55 super software secrets

From obscure options to esoteric shortcuts to arcane add-ons, here are 55 hidden gems

Chrome and Google Apps

Keep up on your Gmail: Are you a convert to Gmail who misses the way Outlook used to notify you of new messages? Google Mail Checker Plus chimes when you receive new messages, lets you view the subject, and opens a new Gmail message window when you click a mailto: link.

Check your Google Calendar: If you frequently need to take quick peeks at your Google Calendar, pick up DayHiker and you'll be able to access it without opening a new tab or moving away from your current page.

Perform instant YouTube searches: Never type "www.youtube.com" again. Instead use Fast YouTube Search to jump-start your search for YouTube videos from the comfort of your main browser window.

Easily add RSS feeds to Google Reader: If you use Google Reader to track your RSS feeds, you'll appreciate RSS Subscription Extension, which displays an RSS icon in the address bar whenever you are on a page that in­­cludes an RSS feed. Just click the icon, and you can add the feed to your subscription list without any hassle.

Manage Your Media

Movies, music, podcasts, pictures...your PC may take up less space in your house than your photo albums and your DVD collection do, but that doesn't guarantee that its contents can't sink over time into total disarray. For many people, PCs have become the hub for storing family photos, home videos, and music libraries--and without the right apps and tricks, those collections can quickly degenerate into a trackless wilderness. Read on for tips to keep iTunes in line, to avoid stuttering streams, and to automate photo uploads.

iTunes Tricks

Auto-add to iTunes: Managing an iTunes library can be a hassle, especially if you download your media from multiple apps. iTunes 9 introduced an ‘Automatically Add To iTunes' folder (located by default at C:\Users\username\Music\iTunes\iTunes Media); iTunes monitors this folder for new files and appropriately sorts the ones it finds. Download new music and videos to this folder, and you won't have to organize them later.

Keep your feeds going: iTunes will automatically stop up­­dating your podcast subscriptions if you don't listen to them--a real annoyance if you want to listen to a series of podcasts on, say, a marathon road trip. A simple Visual Basic script automatically marks all of your unplayed podcasts as played, causing iTunes to continue updating them. Use Windows' built-in Task Scheduler to set the script to run every week or so.

Clean up your music: You don't really need four copies of the same song in your iTunes library--even if it's really good. So select File, Display Duplicates, and start deleting.

Create multiple libraries: You may not want iTunes to lump all of your media into a single library. Maybe you'd prefer a family-friendly media library and a separate adults-only media library, or maybe you'd rather not reveal your love of Rupert Holmes singles to anyone else. Whatever the reason, you can use Libra to set up multiple iTunes libraries and switch from one to another at will; with luck, that "RH+" library won't attract any attention.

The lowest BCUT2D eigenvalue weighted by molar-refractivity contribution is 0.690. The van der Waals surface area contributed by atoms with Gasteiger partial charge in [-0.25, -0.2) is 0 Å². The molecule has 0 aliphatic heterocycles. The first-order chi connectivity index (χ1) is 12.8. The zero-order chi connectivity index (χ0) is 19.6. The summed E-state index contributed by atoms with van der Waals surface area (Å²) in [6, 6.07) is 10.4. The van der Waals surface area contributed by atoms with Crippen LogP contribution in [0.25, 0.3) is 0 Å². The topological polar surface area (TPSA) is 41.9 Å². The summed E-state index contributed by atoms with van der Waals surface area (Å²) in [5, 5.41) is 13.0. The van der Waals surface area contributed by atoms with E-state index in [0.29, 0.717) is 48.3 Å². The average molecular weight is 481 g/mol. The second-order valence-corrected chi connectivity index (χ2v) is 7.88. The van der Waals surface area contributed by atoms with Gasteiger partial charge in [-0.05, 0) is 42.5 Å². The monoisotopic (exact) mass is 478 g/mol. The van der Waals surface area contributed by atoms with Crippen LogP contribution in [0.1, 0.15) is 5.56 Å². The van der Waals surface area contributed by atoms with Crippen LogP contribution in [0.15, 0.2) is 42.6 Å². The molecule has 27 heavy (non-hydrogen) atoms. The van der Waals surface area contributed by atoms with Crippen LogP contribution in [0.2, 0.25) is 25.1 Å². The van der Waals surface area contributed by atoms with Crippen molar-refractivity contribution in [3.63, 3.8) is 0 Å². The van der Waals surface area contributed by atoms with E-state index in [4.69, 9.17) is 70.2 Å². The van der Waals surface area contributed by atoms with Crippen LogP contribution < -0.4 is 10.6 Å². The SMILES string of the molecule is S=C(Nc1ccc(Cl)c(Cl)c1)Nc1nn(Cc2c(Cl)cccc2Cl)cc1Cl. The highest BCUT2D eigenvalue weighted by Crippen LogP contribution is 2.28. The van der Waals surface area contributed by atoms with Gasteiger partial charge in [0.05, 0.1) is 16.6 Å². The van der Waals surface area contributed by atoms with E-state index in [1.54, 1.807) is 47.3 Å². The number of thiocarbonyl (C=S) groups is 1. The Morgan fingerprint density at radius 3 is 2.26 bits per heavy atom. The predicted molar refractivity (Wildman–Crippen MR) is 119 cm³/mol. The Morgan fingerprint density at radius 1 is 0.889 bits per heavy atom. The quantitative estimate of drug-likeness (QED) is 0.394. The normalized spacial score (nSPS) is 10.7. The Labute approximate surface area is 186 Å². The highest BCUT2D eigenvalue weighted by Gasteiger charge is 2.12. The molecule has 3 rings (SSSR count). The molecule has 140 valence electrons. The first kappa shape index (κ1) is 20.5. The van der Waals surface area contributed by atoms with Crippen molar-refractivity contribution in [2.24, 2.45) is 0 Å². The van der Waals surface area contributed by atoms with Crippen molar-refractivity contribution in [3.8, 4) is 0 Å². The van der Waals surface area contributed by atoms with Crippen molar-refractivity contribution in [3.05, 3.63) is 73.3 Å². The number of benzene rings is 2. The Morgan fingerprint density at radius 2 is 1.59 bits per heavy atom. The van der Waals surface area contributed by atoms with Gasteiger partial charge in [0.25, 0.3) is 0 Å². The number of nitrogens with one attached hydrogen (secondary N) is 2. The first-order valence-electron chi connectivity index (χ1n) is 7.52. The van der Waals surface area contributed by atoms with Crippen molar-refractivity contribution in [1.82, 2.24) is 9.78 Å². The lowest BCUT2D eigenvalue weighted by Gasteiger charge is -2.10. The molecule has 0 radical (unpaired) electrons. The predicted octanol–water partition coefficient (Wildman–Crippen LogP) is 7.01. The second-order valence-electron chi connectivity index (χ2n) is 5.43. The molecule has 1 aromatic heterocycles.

Speed it up: By default, iTunes has a few performance-slowing settings turned on. To disable the laggards, open the Preferences menu and uncheck any of the following you don't use: Look for shared libraries (Sharing tab), Look for Apple TVs (Apple TV tab), Look for remote speakers connected with AirTunes (De­­vices tab), and Look for iPod touch, iPhone and iPad Remotes (again, Devices tab). In the Store menu, turn Genius off.

Secrets of Syncing, Streaming, and Organizing

Don't mess with codecs: If you're tired of installing and updating audio and video codecs to extend your player's capabilities, make VLC your main media player. Easily the most compatible media player available, VLC can handle a multitude of file and streaming formats designed for iTunes, Winamp, Windows Media Player, and more.

Prevent stream stutter: Though many factors outside your control could interrupt your video stream (especially if you're streaming from another user's PC rather than from a dedicated service such as Netflix or YouTube), one tweak that may help is to increase the size of your system's read buffer. This adjustment will make the stream take longer to start, but it can also smooth out some hiccups by introducing a little more latency. In VLC, open the Open Network Stream menu, check Show more options, and bump up the number in the Caching field. In Windows Media Player, choose Options from the Organize menu, click the Performance tab, and manually adjust the ‘Buffering settings'.

Accelerate or slow down podcasts: If you want to play back your audiobooks and podcasts in Windows Media Player at a different speed from the one they were set to play at, you can arrange it instantly via a few keyboard shortcuts. Press Ctrl-Shift-G to make a podcast play faster, press Ctrl-Shift-S to slow it down, and press Ctrl-Shift-N to reset it to normal.

Tags FirefoxGoogleapplicationsbrowsersWindowsWindows 7softwareoperating systems

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Patrick Miller

PC World (US online)

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